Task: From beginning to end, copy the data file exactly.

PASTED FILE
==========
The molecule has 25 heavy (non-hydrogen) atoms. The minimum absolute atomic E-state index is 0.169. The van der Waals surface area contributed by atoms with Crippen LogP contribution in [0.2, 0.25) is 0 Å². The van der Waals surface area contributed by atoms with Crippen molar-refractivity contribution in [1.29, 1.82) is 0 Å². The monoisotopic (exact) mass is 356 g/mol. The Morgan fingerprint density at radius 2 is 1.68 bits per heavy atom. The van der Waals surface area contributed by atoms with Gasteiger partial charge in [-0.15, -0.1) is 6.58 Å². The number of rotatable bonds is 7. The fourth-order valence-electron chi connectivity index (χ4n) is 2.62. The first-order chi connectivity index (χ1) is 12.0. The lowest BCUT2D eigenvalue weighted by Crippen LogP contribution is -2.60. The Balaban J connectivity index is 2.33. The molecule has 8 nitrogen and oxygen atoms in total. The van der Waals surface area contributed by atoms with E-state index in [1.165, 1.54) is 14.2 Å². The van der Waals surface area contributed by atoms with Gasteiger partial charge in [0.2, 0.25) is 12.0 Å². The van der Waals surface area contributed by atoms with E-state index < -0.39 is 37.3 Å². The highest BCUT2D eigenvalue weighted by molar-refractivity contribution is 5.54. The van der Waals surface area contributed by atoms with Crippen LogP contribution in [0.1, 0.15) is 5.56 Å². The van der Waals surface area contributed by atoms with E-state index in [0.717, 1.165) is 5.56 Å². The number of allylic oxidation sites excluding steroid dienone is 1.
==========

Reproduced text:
The molecule has 25 heavy (non-hydrogen) atoms. The minimum absolute atomic E-state index is 0.169. The van der Waals surface area contributed by atoms with Crippen LogP contribution in [0.2, 0.25) is 0 Å². The van der Waals surface area contributed by atoms with Crippen molar-refractivity contribution in [1.29, 1.82) is 0 Å². The monoisotopic (exact) mass is 356 g/mol. The Morgan fingerprint density at radius 2 is 1.68 bits per heavy atom. The van der Waals surface area contributed by atoms with Gasteiger partial charge in [-0.15, -0.1) is 6.58 Å². The number of rotatable bonds is 7. The fourth-order valence-electron chi connectivity index (χ4n) is 2.62. The first-order chi connectivity index (χ1) is 12.0. The lowest BCUT2D eigenvalue weighted by Crippen LogP contribution is -2.60. The Balaban J connectivity index is 2.33. The molecule has 8 nitrogen and oxygen atoms in total. The van der Waals surface area contributed by atoms with E-state index in [1.165, 1.54) is 14.2 Å². The van der Waals surface area contributed by atoms with Gasteiger partial charge in [0.2, 0.25) is 12.0 Å². The van der Waals surface area contributed by atoms with E-state index < -0.39 is 37.3 Å². The highest BCUT2D eigenvalue weighted by molar-refractivity contribution is 5.54. The van der Waals surface area contributed by atoms with Crippen LogP contribution in [0.1, 0.15) is 5.56 Å². The van der Waals surface area contributed by atoms with E-state index in [0.717, 1.165) is 5.56 Å². The number of allylic oxidation sites excluding steroid dienone is 1.